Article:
Winner: Day shift for convenience, night shift for awesome potlucks
And last, but not least (definitely not least) is the issue of sleep. While night shift definitely has loads of advantages, if you can’t sleep during the day you are going to be one miserable nurse. Check out this post on surviving night shift…and if that doesn’t help, you might just have to concede that you’re a day-shifter at heart. Note that because your sleep schedule will be out of whack with night shift…any time you need a day off to do something, you’ll most likely have to request TWO days off on the schedule. For instance, if you want to go to a conference on Tuesday, you’d have to take Monday night off AND Tuesday night as well…so scheduling things can be a bit tough (unless you plan to go to your event on zero hours sleep the next day. Some people do it, but I certainly can’t). The sleep issue really comes into play if you live in a home with other people…especially the loud variety (translation: kids). I’m such a light sleeper that my husband can’t even be in the house when I’m day-sleeping…so it’s more than a bit disruptive to my home life. My friend Alicia, on the other hand, sleeps like the dead…she goes home from work and is able to sleep even while the vacuum is running and the kids are playing in the living room. That girl has some hard-core sleep skills! If you do, too…then night shift might be just great for you.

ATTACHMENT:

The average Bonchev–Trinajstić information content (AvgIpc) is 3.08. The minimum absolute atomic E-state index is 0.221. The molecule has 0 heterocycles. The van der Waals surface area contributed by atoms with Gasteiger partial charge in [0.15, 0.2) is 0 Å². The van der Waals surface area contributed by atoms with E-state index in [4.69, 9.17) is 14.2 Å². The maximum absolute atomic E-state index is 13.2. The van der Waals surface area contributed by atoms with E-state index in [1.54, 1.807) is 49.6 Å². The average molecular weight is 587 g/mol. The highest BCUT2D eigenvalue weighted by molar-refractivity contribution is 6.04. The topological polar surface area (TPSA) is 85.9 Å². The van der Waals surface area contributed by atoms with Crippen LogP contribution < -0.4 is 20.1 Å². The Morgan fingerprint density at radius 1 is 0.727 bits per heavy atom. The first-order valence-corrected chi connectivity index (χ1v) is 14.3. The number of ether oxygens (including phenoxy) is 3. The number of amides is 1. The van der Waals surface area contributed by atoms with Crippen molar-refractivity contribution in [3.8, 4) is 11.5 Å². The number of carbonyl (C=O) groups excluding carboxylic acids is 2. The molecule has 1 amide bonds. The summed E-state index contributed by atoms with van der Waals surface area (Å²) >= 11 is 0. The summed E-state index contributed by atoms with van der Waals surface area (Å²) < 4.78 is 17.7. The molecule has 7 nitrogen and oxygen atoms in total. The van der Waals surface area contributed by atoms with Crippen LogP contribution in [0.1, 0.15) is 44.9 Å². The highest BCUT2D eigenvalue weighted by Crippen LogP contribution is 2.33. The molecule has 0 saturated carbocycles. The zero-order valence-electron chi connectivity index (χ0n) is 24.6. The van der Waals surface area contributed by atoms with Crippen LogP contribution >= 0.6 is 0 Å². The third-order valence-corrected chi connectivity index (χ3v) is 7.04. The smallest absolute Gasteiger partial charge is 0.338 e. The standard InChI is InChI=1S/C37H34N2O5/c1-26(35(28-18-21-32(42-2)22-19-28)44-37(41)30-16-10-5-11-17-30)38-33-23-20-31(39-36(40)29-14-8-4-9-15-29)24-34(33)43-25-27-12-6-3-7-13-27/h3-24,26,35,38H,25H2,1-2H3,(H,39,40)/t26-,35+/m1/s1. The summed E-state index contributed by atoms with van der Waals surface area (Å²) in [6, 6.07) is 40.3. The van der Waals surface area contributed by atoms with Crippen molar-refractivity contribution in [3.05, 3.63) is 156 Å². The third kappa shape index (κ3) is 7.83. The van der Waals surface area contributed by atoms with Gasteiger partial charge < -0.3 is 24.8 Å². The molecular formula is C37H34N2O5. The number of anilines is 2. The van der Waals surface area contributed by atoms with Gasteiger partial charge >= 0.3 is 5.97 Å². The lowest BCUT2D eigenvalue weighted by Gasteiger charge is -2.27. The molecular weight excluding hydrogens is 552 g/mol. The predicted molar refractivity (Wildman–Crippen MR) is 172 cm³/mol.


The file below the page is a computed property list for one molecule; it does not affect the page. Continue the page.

Winner: Day shift
So as you choose your clinical placements or hunt for that perfect job…knowing the pros and cons of each shift might just help you land where you’ll be happiest. Granted, most new nurses start on nights, but you could always get a job where nights are minimal like PACU or OR…lots of options in nursing!
What do YOU like about each of the shifts? Let us know in the comments below!
The information, including but not limited to, audio, video, text, and graphics contained on this website are for educational purposes only. No content on this website is intended to guide nursing practice and does not supersede any individual healthcare provider’s scope of practice or any nursing school curriculum. Additionally, no content on this website is intended to be a substitute for professional medical advice, diagnosis or treatment.